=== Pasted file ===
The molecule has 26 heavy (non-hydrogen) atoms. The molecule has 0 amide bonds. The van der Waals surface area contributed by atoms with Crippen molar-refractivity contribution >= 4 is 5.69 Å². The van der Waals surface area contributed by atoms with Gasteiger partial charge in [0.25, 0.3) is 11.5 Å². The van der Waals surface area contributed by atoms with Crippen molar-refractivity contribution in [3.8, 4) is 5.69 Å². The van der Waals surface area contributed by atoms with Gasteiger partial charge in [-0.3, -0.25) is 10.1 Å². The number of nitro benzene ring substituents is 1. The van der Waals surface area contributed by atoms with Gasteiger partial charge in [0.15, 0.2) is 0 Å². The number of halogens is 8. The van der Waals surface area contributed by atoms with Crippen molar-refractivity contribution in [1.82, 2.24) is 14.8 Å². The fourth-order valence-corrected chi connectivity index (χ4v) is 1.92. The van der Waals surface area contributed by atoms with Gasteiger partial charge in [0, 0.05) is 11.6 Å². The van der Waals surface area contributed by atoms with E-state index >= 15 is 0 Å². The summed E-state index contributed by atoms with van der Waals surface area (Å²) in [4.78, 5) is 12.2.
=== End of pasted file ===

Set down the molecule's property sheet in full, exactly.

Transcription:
The molecule has 26 heavy (non-hydrogen) atoms. The molecule has 0 amide bonds. The van der Waals surface area contributed by atoms with Crippen molar-refractivity contribution >= 4 is 5.69 Å². The van der Waals surface area contributed by atoms with Gasteiger partial charge in [0.25, 0.3) is 11.5 Å². The van der Waals surface area contributed by atoms with Crippen molar-refractivity contribution in [3.8, 4) is 5.69 Å². The van der Waals surface area contributed by atoms with Gasteiger partial charge in [-0.3, -0.25) is 10.1 Å². The number of nitro benzene ring substituents is 1. The van der Waals surface area contributed by atoms with Gasteiger partial charge in [0.15, 0.2) is 0 Å². The number of halogens is 8. The van der Waals surface area contributed by atoms with Crippen molar-refractivity contribution in [1.82, 2.24) is 14.8 Å². The fourth-order valence-corrected chi connectivity index (χ4v) is 1.92. The van der Waals surface area contributed by atoms with Gasteiger partial charge in [0, 0.05) is 11.6 Å². The van der Waals surface area contributed by atoms with E-state index >= 15 is 0 Å². The summed E-state index contributed by atoms with van der Waals surface area (Å²) in [4.78, 5) is 12.2.